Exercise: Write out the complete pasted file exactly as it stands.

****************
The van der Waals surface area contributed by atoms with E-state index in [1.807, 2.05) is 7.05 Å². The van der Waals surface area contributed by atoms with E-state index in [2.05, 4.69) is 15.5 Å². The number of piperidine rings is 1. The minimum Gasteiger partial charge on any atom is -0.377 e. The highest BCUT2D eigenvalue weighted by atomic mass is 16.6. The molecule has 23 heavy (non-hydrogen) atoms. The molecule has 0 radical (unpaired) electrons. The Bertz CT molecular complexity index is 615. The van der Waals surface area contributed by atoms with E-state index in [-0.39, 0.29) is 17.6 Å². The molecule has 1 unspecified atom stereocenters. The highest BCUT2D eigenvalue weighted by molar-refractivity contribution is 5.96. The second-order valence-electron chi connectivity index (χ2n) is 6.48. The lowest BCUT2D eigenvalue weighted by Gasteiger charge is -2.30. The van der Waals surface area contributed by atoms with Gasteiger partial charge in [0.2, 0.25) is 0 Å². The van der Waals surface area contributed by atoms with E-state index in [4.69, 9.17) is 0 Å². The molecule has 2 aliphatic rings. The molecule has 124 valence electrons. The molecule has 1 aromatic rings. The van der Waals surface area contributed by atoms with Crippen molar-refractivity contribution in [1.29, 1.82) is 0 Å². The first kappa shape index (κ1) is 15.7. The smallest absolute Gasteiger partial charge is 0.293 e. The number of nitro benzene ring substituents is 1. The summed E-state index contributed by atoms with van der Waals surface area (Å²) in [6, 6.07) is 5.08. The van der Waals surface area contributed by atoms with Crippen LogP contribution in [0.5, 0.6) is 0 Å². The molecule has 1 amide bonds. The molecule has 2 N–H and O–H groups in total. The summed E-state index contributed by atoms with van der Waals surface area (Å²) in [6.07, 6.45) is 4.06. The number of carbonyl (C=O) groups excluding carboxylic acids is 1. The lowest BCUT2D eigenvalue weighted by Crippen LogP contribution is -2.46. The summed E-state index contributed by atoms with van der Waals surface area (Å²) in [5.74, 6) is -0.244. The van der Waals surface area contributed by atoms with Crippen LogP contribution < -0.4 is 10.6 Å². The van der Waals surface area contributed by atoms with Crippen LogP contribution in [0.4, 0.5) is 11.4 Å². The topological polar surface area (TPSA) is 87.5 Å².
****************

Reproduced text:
The van der Waals surface area contributed by atoms with E-state index in [1.807, 2.05) is 7.05 Å². The van der Waals surface area contributed by atoms with E-state index in [2.05, 4.69) is 15.5 Å². The number of piperidine rings is 1. The minimum Gasteiger partial charge on any atom is -0.377 e. The highest BCUT2D eigenvalue weighted by atomic mass is 16.6. The molecule has 23 heavy (non-hydrogen) atoms. The molecule has 0 radical (unpaired) electrons. The Bertz CT molecular complexity index is 615. The van der Waals surface area contributed by atoms with E-state index in [-0.39, 0.29) is 17.6 Å². The molecule has 1 unspecified atom stereocenters. The highest BCUT2D eigenvalue weighted by molar-refractivity contribution is 5.96. The second-order valence-electron chi connectivity index (χ2n) is 6.48. The lowest BCUT2D eigenvalue weighted by Gasteiger charge is -2.30. The van der Waals surface area contributed by atoms with Gasteiger partial charge in [0.2, 0.25) is 0 Å². The van der Waals surface area contributed by atoms with E-state index in [4.69, 9.17) is 0 Å². The molecule has 2 aliphatic rings. The molecule has 124 valence electrons. The molecule has 1 aromatic rings. The van der Waals surface area contributed by atoms with Crippen molar-refractivity contribution in [1.29, 1.82) is 0 Å². The first kappa shape index (κ1) is 15.7. The smallest absolute Gasteiger partial charge is 0.293 e. The number of nitro benzene ring substituents is 1. The summed E-state index contributed by atoms with van der Waals surface area (Å²) in [6, 6.07) is 5.08. The van der Waals surface area contributed by atoms with Crippen LogP contribution in [0.5, 0.6) is 0 Å². The molecule has 1 amide bonds. The molecule has 2 N–H and O–H groups in total. The summed E-state index contributed by atoms with van der Waals surface area (Å²) in [6.07, 6.45) is 4.06. The number of carbonyl (C=O) groups excluding carboxylic acids is 1. The lowest BCUT2D eigenvalue weighted by Crippen LogP contribution is -2.46. The summed E-state index contributed by atoms with van der Waals surface area (Å²) in [5.74, 6) is -0.244. The van der Waals surface area contributed by atoms with Crippen LogP contribution < -0.4 is 10.6 Å². The van der Waals surface area contributed by atoms with Crippen LogP contribution in [0.4, 0.5) is 11.4 Å². The topological polar surface area (TPSA) is 87.5 Å².